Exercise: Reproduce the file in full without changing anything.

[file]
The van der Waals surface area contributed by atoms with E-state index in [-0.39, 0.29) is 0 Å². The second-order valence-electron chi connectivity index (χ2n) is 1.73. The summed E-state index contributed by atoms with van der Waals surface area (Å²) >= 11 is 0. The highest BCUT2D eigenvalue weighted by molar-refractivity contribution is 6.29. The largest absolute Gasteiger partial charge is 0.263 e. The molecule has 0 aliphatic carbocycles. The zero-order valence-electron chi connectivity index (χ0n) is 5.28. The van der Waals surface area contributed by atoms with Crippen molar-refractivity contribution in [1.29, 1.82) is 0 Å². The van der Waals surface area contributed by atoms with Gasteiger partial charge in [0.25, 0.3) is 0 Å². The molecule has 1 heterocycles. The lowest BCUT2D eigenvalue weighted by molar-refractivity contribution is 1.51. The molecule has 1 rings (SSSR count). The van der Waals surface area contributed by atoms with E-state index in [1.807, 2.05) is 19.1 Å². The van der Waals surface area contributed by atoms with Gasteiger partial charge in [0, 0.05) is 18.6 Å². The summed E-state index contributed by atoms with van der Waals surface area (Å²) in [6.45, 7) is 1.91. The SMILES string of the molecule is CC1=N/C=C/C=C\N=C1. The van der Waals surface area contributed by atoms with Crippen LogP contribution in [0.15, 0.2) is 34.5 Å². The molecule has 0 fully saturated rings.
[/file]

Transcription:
The van der Waals surface area contributed by atoms with E-state index in [-0.39, 0.29) is 0 Å². The second-order valence-electron chi connectivity index (χ2n) is 1.73. The summed E-state index contributed by atoms with van der Waals surface area (Å²) >= 11 is 0. The highest BCUT2D eigenvalue weighted by molar-refractivity contribution is 6.29. The largest absolute Gasteiger partial charge is 0.263 e. The molecule has 0 aliphatic carbocycles. The zero-order valence-electron chi connectivity index (χ0n) is 5.28. The van der Waals surface area contributed by atoms with Crippen molar-refractivity contribution in [1.29, 1.82) is 0 Å². The van der Waals surface area contributed by atoms with Gasteiger partial charge in [0.25, 0.3) is 0 Å². The molecule has 1 heterocycles. The lowest BCUT2D eigenvalue weighted by molar-refractivity contribution is 1.51. The molecule has 1 rings (SSSR count). The van der Waals surface area contributed by atoms with E-state index in [1.807, 2.05) is 19.1 Å². The van der Waals surface area contributed by atoms with Gasteiger partial charge in [0, 0.05) is 18.6 Å². The summed E-state index contributed by atoms with van der Waals surface area (Å²) in [6.45, 7) is 1.91. The SMILES string of the molecule is CC1=N/C=C/C=C\N=C1. The van der Waals surface area contributed by atoms with Crippen LogP contribution in [0.15, 0.2) is 34.5 Å². The molecule has 0 fully saturated rings.